Dear parents and carers,
The recent outbreak of Scarlet Fever has left many parents worried and concerned about the health of their children, particularly around the spread of the infection in school settings.
This advice has been given by the Local Authority which I am sharing with you. There is also a letter attached which says broadly similar message.
- For one case of scarlet fever, schools should just advise family ring 111 or preferably see GP to get antibiotics and confirm that’s what it is. Child can return to school 24 hours after starting antibiotics.
- Symptoms of scarlet fever are sore throat, fever and bumpy rash.
- A few cases of mild scarlet fever are normal in children, if you are concerned please contact email@example.com
- For two cases of complicated/more serious scarlet fever or a case of scarlet fever where there is also flu/chicken pox in the class, school should contact firstname.lastname@example.org who will contact the school to provide advice. Schools should complete the Minimum Dataset (MDS) form attached and send to email@example.com and CL.HPT@ukhsa.gov.uk. It would also be helpful for them to email me too so we can keep track of any outbreaks.
- Strep A is a normal illness (tonsilitis is Strep A) and therefore school do not need to be concerned about this on its own, it is scarlet fever they are looking for confirmation of cases as this can develop into iGas which is more serious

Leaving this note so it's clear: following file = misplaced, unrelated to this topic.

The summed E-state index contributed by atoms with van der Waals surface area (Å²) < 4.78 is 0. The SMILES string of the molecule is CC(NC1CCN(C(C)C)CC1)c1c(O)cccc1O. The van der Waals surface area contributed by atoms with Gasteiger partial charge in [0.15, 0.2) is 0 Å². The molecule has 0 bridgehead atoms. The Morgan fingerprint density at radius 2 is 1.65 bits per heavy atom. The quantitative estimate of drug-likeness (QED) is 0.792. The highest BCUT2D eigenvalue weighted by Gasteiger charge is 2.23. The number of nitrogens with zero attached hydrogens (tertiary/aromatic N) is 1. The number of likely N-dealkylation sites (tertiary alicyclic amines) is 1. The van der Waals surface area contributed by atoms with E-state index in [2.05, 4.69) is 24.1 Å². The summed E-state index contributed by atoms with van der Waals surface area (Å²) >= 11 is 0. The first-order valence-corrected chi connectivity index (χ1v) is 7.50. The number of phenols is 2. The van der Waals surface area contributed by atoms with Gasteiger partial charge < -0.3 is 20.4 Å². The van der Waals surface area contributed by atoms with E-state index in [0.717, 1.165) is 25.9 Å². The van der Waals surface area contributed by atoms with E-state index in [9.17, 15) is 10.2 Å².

- If family refuse to take antibiotics the child should stay off school until they feel better.
- If schools are approached by the press they should contact Kenny Lomas for support and to let us know. In general they should try to avoid confirming they have cases in their school as we do not name particular schools or individuals as this is private medical information.
- Preventative measures are the same as other infectious diseases – hand hygiene, cleaning touchpoints, etc but health protection will advise on this
- There is a small rise in cases of scarlet fever therefore the message is to raise awareness not alarm
Please find attached letter from UKHSA explaining above and the minimum dataset form.